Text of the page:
Cyrus has made something so much more than just a headbanger’s phono stage here. Swap fast rock for something more layered and complex – ‘America is Waiting’ from Eno and Byrne’s My Life in the Bush of Ghosts [Sire], for example – and the way the Phono Reference organises that angular, dense mix of ‘found’ proto-samples, tape loops, and instruments draws you ever deeper into the mix.

The same applied throughout: recordings opened up under the watchful gaze of the Phono Reference with ease, and the gentle tonal adjustment of cartridge loading can bring out the hidden gems within your record collection. It will take you several dozen hours of listening with your own system to determine the right settings to exact a change to the sound of any given LP, but when you get to black belt level here, you can really improve the lot of many otherwise not so inspiring records.

The Phono Reference is not without slight operational idiosyncrasies, but most are design led rather than sonic limitations. The squidgy soft-touch buttons along the front panel are not exactly the most positive feeling buttons around, and that – coupled with a display that gets very hard to read off axis and a modal menu structure that takes a little while to get your head around – can result in a lot of button mashing, especially in the familiarity stages of ownership. The remote too is not ideal, because it’s the Cyrus full system remote and should have more specific loading-related functions if you want the cartridge-loading as tone shaper to become a ‘thing’. In other words, the best way of controlling this phono stage is placing it on a shelf where the display is at a useful height, and you can control it directly. At least at first.

The UK loves a good power supply, but many of our international counterparts aren’t quite so convinced. Rather than bother with the additional expense of an extra box, why not just pay for the thing up-front? The Cyrus Phono Reference goes some way to explaining the ‘why’ of bolt-on power supplies. At its price, the Phono Reference may well end up connecting a good front-end worth a few thousand, or it might end up hooked to one of the very best. If you are going for a more even handed system, the PSX-R2 power supply is a nice addition that tidies up the performance of the Phono Reference, but is hardly the kind of thing you must buy on pain of death. Making the Phono Reference a great £1,200 phono stage. On the other hand, if you are really going for it and slotting the Cyrus stage into one of those best-of-breed turntable systems, the PSX-R2 becomes almost mandatory and the resulting £1,900 two-box phono stage is outstanding. Furthermore, if you are either somewhere between these two poles or frantically building a best-of-breed LP system, the Phono Reference is almost unique in being able to grow and improve with your system. In short, it makes good sense. And once experienced, it’s almost impossible to turn back.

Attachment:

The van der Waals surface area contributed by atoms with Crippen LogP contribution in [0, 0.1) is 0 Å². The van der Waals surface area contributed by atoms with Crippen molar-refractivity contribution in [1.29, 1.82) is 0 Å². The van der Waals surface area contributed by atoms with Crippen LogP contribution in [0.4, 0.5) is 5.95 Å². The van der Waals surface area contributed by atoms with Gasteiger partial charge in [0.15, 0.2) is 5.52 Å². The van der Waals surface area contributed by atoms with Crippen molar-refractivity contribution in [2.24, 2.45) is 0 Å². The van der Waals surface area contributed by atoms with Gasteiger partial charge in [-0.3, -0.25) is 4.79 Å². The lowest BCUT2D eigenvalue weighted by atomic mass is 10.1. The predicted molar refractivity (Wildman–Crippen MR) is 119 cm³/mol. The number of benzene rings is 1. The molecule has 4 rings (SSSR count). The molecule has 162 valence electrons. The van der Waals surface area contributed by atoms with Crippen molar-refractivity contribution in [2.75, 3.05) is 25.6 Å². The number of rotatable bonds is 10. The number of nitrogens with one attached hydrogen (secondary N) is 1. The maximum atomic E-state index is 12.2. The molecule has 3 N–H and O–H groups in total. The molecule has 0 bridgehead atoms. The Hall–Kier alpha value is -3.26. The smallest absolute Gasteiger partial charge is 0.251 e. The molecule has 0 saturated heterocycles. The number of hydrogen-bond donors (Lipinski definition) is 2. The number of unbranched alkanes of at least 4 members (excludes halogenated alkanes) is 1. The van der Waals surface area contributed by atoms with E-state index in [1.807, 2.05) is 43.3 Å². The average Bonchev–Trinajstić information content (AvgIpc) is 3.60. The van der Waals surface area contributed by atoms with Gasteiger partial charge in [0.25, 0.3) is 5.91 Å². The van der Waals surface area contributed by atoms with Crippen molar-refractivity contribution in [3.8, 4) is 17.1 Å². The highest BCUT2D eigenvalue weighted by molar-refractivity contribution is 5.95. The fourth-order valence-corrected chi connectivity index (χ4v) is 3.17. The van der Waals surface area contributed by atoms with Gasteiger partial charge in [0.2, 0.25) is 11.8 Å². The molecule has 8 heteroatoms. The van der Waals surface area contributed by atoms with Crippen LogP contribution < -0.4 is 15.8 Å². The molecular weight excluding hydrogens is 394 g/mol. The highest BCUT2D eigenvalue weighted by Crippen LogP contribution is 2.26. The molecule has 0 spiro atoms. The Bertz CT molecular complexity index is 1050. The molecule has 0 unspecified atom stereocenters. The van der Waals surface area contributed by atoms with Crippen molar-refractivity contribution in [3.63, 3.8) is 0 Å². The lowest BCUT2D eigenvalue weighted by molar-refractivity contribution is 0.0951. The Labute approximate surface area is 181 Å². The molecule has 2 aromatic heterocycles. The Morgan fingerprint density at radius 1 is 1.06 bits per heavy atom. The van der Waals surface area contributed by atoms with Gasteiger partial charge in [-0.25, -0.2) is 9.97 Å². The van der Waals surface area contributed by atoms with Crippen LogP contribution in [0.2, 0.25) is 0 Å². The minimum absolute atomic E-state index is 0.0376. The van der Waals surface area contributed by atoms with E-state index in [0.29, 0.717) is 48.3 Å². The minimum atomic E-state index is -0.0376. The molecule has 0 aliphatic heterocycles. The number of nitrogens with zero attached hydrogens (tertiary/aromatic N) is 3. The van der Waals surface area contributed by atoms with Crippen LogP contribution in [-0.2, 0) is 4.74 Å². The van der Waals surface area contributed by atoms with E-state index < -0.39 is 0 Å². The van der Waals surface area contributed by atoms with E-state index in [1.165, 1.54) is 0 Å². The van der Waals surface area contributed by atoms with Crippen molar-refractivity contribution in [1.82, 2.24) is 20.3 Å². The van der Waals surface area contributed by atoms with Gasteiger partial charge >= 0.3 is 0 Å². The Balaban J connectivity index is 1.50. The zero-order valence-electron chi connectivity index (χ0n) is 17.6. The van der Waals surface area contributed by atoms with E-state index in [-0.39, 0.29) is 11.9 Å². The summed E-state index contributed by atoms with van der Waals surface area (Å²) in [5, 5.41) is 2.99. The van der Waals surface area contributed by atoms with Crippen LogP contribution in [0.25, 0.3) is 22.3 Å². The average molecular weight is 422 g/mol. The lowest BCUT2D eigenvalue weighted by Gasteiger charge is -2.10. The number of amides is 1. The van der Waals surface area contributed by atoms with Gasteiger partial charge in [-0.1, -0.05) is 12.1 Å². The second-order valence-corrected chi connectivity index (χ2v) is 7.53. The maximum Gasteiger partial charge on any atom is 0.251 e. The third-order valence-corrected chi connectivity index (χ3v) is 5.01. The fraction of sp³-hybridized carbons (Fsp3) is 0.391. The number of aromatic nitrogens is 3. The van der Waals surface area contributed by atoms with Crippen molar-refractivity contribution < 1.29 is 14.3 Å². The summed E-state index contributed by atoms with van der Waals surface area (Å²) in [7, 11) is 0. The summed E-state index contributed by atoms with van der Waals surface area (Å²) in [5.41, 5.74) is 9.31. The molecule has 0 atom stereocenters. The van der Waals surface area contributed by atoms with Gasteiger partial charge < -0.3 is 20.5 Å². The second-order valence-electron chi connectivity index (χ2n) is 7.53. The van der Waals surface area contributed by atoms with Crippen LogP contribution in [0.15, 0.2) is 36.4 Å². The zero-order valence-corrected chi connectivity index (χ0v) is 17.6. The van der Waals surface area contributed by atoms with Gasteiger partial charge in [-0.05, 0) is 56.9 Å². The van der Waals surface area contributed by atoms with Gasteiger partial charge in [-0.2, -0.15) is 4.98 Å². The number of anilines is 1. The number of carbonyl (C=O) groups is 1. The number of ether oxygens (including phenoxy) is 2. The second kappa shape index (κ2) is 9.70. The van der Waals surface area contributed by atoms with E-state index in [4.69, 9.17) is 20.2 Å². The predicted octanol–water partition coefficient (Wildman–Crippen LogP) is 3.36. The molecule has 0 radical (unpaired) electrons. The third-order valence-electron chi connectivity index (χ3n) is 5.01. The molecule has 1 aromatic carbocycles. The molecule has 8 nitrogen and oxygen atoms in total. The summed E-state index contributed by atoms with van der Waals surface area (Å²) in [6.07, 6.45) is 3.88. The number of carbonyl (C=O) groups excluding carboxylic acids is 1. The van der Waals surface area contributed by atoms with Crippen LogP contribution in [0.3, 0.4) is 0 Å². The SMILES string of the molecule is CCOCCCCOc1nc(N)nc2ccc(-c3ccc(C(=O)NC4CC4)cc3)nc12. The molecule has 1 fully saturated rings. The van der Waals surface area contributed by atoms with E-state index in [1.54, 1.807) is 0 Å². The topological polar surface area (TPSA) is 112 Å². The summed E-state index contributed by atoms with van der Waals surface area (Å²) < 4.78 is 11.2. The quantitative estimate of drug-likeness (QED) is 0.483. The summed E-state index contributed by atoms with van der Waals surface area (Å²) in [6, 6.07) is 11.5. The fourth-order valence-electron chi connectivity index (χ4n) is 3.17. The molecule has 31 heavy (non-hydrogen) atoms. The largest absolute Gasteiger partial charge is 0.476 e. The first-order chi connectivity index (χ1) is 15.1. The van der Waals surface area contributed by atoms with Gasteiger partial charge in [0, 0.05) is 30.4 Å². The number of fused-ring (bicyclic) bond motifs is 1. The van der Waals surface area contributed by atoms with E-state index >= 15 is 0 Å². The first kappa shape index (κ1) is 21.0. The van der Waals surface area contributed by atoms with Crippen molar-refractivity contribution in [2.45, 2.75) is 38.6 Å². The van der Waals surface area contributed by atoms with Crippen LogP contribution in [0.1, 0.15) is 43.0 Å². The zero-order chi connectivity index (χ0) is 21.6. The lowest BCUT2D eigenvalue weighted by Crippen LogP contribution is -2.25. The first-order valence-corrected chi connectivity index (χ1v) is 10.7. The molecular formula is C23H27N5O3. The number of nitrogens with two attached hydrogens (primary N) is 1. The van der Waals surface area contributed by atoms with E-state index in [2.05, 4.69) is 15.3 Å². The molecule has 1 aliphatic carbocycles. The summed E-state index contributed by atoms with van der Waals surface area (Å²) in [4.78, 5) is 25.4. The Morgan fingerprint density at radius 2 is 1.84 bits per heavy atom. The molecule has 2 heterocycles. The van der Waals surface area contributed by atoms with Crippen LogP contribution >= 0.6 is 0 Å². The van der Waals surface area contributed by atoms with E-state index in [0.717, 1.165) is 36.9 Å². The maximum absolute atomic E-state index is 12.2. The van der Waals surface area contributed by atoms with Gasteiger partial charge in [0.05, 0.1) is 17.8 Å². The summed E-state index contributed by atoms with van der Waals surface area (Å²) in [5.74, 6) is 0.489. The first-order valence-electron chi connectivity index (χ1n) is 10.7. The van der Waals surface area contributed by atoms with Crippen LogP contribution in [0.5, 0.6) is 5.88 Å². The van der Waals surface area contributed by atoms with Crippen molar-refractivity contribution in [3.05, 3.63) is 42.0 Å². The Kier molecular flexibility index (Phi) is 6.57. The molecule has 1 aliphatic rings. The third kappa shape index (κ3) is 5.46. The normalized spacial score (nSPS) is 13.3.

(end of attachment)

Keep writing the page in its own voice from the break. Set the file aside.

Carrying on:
The Cyrus Audio Phono Reference surprised me. I expected it to be good. I just didn’t expect it to be this good! Coupled with the PSX-R2 it’s a true world-beater; dynamically free, detailed, and most of all so damn enjoyable to sit in front of, it’s hard not to play record after record through the system, whatever that system. Yes, there will be those who don’t see the point of any phono stage that only uses a RIAA curve, and there will be many who simply discount the Cyrus Phono Reference for being too small, or even too cheap. More fool them. This is something really special, and comes very highly recommended!

TECHNICAL SPECIFICATIONS

Cyrus Phono Reference

Type: Solid state phono stage with optional DC power supply

Inputs: 4× RCA stereo pairs for individual cartridge inputs, multipin PSX-R2 input

Outputs: XLR balanced and RCA single ended stereo line level outputs, MC-Bus RCA in and out

RIAA filter accuracy: ±0.5dB

MM input sensitivity: 4mV,

MM input impedance: 47kΩ

MC input sensitivity range: 120µV-4mV

MC input impedance values: 11Ω, 16Ω, 33Ω, 47Ω, 100Ω, 150Ω, 333Ω, 500Ω, 1kΩ, 47kΩ

MC capacitive load options: 220pf, 1nF, 2nF, 3nF

Available in: black or silver

Dimensions (W×H×D): 2.5×7.5×36.5cm

Weight: 4.1kg

Price: £1,200

Cyrus PSX-R2

Type: Optional sensing DC power supply

Supply: ±35.5VDC (integrated amplifier, stereo power amplifier), ±18-30VDC (mono amps), ±21VDC (low level source components)

Dimensions (W×H×D): 2.5×7.5×36.5cm

Weight: 7kg

Price: £695

Manufactured by: Cyrus Audio Ltd

URL: www.cyrusaudio.com

Tel: +44(0)1480 410900  

Tags: FEATURED